Last year I had a rush of Record 52 1/2 vices for sale and they all went in a week. It’s testament to how wonderful these quick release vices are. if you find a good one, keep it, I kept two from the batch for my own future workshop! I’ve lost count of how many conversations I’ve had about mounting these excellent vices, but this explanation turned up in a recent book I purchased, Scott Landis’s excellent ‘The Workbench Book’.
He covers four ways of fitting the vices, edge mount, flush mount, flush mount behind apron and mortised mount. I’ve reproduced the drawings and copy to help anyone who is struggling with this. (I hope I won’t get emails from Collins about copyright, if I do, this will have to disappear quickly). My own book is a vintage secondhand edition, so in the spirit of Stewart Brand’s ‘access to tools’ (praise the Lord, for Brand is God), I hope they will respect my wish to get the information out there to help as many people as possible.
(Text and images from Scott Landis’s ‘The Workbench Book’)
There’s more to hanging a Record (or similar vice) than simply bolting it to the bench.To work properly it must be straight level with the top and secure. At the very least, once the vice position is decided, you must accurately bore four holes, attach the mounting bracket (which is a single casting with the rear jaw) and add word cheeks. But there are several fine points and a variety of mounting options to consider, as shown below.
The rear jaw may be mounted onto the edge of the bench top (Fig.1), inset flush with the edge (Fig.2), set behind an apron (Fig.3), or mortise into the underside of the bench (Fig.4). If the working surface of the rear jaw is the front edge of the bench top (Figs. 3 and 4), it will be easy to add additional clamps to secure a long board to the bench. On the other hand, if the cheek protrudes (Figs. 1 and 2), irregularities on the stock won’t strike the bench top edge and make it difficult to close the vice jaws.
Which vice-mounting method you choose depends on the thickness of your bench top, the shape of the edge and your own preference. Here are some other considerations to make vice installation easier and vice operation more effective.
- When positioning the vice, make sure that when the vice is closed, the screw and guide bars will not interfere with any dog holes or with the legs of the bench.
- Fitting the rear jaw/bracket to the bench will be easier if you turn the bench top upside down on it’s edge. If this is not possible, you can remove the front jaw of the vice along with the lead screw and guide bars to reduce the weight whilst fitting.
- Unless your bench top is unusually thick, you will have to insert a spacer between the mounting bracket and the underside of the bench. This can be made out of hardwood, plywood or mdc, or built up out of 1/4″, or 1/8″ tempered Masonite, or similar material.
- Size the spacers to position the top of the rear jaw about 1/2″ to 3/4″ below the top surface of the bench. This allows for periodic resurfacing of the bench top. (The wooden cheeks should be flush with the top.)
- If you let the rear jaw of the vice into the front edge of the underside of the bench, allow a 1/16″ gap above the casting. The spacer is bound to compress when you attach the vice, and this gap will close. Without the gap, the wood may buckle above the jaw and have to be planed off. (A snug fit on the sides of the rear jaw helps position the vice.)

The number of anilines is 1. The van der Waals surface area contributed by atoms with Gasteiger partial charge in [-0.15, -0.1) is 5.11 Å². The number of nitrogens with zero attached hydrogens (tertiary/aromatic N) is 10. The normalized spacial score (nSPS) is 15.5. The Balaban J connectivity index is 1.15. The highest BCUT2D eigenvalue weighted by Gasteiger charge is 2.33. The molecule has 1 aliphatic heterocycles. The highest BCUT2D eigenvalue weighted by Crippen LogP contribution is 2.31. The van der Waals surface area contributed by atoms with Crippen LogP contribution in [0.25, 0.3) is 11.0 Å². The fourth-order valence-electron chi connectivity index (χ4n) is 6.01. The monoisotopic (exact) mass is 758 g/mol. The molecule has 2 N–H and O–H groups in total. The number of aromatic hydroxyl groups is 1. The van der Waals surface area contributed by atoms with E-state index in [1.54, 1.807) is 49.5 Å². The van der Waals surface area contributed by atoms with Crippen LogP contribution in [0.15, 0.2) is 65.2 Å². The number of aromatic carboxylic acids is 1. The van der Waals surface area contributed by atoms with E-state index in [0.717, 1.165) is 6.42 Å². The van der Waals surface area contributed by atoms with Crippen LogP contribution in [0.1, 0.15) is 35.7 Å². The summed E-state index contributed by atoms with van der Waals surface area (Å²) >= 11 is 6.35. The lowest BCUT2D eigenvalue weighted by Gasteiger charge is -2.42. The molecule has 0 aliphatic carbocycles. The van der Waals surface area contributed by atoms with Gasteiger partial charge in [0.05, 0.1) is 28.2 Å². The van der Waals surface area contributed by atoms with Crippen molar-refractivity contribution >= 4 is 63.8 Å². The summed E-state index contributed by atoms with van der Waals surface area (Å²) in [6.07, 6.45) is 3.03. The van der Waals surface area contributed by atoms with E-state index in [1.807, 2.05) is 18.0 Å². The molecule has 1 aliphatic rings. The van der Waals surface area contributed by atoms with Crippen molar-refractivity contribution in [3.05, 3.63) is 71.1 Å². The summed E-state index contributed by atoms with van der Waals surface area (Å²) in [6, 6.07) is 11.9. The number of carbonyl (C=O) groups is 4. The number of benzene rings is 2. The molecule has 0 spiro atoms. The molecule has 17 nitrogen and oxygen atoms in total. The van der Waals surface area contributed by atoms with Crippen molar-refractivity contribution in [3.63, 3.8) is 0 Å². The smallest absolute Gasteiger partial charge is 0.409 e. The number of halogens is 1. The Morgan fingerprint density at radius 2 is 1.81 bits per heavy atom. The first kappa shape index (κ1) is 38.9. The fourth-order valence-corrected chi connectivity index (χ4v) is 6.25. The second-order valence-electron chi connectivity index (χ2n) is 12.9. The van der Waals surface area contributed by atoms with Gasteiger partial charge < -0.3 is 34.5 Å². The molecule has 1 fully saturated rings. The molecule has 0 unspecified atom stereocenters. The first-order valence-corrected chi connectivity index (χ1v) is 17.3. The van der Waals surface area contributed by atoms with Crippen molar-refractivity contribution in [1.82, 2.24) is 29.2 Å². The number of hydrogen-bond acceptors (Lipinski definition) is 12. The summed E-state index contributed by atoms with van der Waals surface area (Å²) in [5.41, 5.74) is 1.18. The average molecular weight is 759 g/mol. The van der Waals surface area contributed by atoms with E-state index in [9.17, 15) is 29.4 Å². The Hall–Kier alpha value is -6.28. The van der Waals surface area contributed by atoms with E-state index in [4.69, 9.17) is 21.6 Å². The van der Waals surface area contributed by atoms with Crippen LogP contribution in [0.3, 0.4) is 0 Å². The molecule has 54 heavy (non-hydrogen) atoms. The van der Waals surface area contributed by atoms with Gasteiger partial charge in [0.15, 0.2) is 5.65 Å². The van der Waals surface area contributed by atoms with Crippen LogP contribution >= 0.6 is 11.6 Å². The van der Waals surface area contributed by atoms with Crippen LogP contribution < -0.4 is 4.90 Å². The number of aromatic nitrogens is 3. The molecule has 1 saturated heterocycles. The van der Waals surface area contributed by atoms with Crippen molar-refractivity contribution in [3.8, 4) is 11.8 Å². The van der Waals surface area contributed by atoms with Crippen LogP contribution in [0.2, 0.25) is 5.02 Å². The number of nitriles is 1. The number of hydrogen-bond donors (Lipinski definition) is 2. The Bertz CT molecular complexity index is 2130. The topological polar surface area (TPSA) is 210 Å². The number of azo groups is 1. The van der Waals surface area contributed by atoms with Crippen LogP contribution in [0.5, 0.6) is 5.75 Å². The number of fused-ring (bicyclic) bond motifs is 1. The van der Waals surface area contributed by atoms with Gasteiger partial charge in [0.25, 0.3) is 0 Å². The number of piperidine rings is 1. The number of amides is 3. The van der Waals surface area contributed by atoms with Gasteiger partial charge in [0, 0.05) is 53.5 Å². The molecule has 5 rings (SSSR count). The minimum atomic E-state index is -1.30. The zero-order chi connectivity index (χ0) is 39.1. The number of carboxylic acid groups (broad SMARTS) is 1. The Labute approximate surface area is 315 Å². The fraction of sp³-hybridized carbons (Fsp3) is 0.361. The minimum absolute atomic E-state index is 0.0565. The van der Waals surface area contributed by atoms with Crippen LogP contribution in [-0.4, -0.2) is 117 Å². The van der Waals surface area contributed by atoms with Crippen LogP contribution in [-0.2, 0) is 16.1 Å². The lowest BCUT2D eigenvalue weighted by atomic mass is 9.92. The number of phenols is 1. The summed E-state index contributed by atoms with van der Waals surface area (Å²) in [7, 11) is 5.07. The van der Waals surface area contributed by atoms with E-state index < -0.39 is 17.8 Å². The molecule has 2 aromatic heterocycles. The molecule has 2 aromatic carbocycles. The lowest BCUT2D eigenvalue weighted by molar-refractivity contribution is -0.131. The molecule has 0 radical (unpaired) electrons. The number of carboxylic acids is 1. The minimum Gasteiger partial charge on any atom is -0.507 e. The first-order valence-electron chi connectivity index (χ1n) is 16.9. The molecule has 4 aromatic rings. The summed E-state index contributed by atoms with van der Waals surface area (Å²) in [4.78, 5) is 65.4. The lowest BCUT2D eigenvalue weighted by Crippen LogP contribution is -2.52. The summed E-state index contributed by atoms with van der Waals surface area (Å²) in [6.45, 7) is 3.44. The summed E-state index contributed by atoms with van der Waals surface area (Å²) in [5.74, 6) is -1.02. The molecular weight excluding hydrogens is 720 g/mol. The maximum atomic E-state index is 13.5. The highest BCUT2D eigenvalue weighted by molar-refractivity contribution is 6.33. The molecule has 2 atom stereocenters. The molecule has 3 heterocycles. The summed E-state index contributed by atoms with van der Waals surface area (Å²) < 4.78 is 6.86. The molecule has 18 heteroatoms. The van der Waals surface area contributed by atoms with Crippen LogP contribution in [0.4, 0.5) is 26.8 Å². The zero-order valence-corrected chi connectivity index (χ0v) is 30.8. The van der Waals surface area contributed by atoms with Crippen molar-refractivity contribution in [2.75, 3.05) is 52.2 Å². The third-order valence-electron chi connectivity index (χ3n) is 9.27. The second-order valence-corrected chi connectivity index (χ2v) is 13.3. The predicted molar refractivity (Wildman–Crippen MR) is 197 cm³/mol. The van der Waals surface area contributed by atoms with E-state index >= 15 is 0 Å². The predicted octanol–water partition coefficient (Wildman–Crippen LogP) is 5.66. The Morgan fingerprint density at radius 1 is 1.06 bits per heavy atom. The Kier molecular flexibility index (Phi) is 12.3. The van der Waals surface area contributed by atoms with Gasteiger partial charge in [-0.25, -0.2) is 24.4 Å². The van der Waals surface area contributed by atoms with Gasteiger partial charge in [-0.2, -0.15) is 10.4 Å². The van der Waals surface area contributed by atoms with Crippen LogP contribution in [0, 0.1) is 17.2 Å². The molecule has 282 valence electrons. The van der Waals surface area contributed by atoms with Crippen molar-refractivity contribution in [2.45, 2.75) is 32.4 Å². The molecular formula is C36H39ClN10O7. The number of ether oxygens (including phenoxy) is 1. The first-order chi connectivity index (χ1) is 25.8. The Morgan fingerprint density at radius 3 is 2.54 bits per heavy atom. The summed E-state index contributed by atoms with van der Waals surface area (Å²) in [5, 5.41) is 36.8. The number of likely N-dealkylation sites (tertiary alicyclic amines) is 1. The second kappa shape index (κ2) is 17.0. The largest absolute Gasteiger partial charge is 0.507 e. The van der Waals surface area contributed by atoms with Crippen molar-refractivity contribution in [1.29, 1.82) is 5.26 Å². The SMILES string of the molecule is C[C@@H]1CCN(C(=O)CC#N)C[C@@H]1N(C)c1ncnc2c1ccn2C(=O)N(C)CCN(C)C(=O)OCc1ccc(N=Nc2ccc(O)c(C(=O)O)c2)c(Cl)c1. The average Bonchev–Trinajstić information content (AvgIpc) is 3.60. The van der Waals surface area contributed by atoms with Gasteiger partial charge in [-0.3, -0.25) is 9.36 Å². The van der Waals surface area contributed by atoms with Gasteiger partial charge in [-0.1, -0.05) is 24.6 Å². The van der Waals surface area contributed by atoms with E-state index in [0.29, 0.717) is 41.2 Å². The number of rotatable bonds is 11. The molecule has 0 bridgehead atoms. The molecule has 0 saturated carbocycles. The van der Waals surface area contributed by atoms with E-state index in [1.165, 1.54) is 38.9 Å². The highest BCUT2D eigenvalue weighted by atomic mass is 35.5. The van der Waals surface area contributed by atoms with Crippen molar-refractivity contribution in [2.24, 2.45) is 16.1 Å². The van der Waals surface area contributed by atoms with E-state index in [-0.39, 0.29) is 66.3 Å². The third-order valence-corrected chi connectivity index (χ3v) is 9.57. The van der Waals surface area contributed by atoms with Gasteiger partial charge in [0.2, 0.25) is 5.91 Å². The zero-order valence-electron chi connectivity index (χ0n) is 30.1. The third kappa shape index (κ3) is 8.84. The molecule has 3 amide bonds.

- To hang the vice, use either 3/” bolts or lag screws. Bolts provide a more positive fixing (Fig.1), but their heads must be countersunk beneath the top surface and the holes should be plugged. (The square shank beneath the head of a carriage bolt will strip the wood after several installations, so I prefer to use machine bolts and lock washers.) Lag screws work well (Fig.2), but make sure that you size and bore the pilot holes carefully, and don’t remove the vice more often than necessary. Lag screws and machine bolts maybe be combined using an enlarged spacer (Fig.3), which strengthens the fixing.
- Metal vice jaws should always be covered to protect your work and the edges of your tools: 3/4″ to 1″ thick hardwood is fine. You can make these cheeks wider than the metal jaws to extend their clamping capacity, but bear in mind that the farther you clamp away from the centre screw the more the vice will rack out of square. For a neater job (and more protection), the wooden cheeks can also be routed to fit around the top and sides of the front jaw (Fig.1). Allow about 1/2″ of space between the tops of the guide rods and the bottom of the cheeks so that veneer edges or mouldings can fit between them.
- if you let the rear jaw into the front edge, wood must be rooted away to the exact thickness of the casting. If too much wood is removed, the wooden cheek will dish. If not enough i.e.s removed, there will be a gap at the top between the cheek and the front edge of the bench. Sawdust will work its way in and wedge the cheek away from the bench.
- The Record and Paramo vices are designed to make contact first along the top edge of the jaws. This ‘toe-in’ should be retained for a better grip. If your vice jaws are parallel, you can create your own ‘toe-in’ by tapering the wooden cheeks.
- To make it easy to align work vertically in the vice, inlay thin pieces of veneer in the top of the front cheek. These should lie at a right angle to the outside edges of the guide rods. Work can be quickly installed in the vice by pushing it against the guide rod and alleging it with the veneer on top.